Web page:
After watching a video of an adorable baby soothed by the sounds of Biggie Smalls, a friend commented that she hoped "Biggie" would be the girl's first word, rather than some other choice words from the song.
Curse words are hard to avoid. If a child ever rides in the car with an adult during rush hour traffic, he or she is going to hear a word or two at some point. It's sometimes difficult to control those outbursts.
In our family, we have a story about the time my dad was driving and my little brother, Wesley, was sitting in the back seat. My dad exclaimed loudly about the poor skills of a fellow driver and my brother said, "Dad, what's a dumb duck?"
My friend, Liz, recently told me a story about her 10-year-old daughter, Emma. Emma informed her of this surprising fact: "Mom, I know what the F word is."
"You do?" Liz said.
"Yes. It was one of my vocabulary words," Emma said.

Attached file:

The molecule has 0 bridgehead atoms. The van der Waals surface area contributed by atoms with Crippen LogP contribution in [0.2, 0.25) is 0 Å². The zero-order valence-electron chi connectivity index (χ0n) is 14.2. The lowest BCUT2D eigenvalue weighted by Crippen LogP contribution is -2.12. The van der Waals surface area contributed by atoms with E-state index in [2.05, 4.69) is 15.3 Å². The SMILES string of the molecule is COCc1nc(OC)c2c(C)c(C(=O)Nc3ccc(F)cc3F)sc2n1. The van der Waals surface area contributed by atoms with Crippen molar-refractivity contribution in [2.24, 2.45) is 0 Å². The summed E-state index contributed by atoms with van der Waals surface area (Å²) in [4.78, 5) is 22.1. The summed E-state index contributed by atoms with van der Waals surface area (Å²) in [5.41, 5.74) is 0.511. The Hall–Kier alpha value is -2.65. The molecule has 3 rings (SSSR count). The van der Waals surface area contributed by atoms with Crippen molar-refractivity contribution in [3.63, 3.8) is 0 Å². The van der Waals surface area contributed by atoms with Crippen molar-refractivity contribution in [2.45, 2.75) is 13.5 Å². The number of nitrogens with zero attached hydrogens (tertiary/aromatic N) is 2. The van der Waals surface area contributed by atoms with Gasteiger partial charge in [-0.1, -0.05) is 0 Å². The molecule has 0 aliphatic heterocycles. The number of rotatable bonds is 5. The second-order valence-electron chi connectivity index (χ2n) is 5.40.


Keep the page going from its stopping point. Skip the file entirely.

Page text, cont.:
Here's the thing about curse words: At first, kids won't have any idea what those words mean. They'll probably misunderstand them. "F*ck" sounds like "duck." Duck makes sense in a child's world. That other word doesn't. Eventually, they'll catch on to how the word really sounds. This is when they will try out a curse word. On you. Possibly in PUBLIC. To see if you notice. To test it out. To gauge the meaning of this strange new word that, despite Emma's contention, will never appear on a fourth grade vocabulary test.
If you're a parent, you know it's coming, so don't get too upset about it. Ask yourself this: Did my child at least use the word in the right way? I'm pretty sure this is a sign of intelligence. Plus, like Liz, you'll have a funny story to tell later.
When my son, Jacob, was four years old, he looked out the front window and saw the yard man.
He turned away from the window, looked at me, and said:
"What's that f*cking guy doing?"
Understandably, I was shocked.
I said, "Are you kidding me, son? Isn't it obvious? He's mowing the f*cking yard."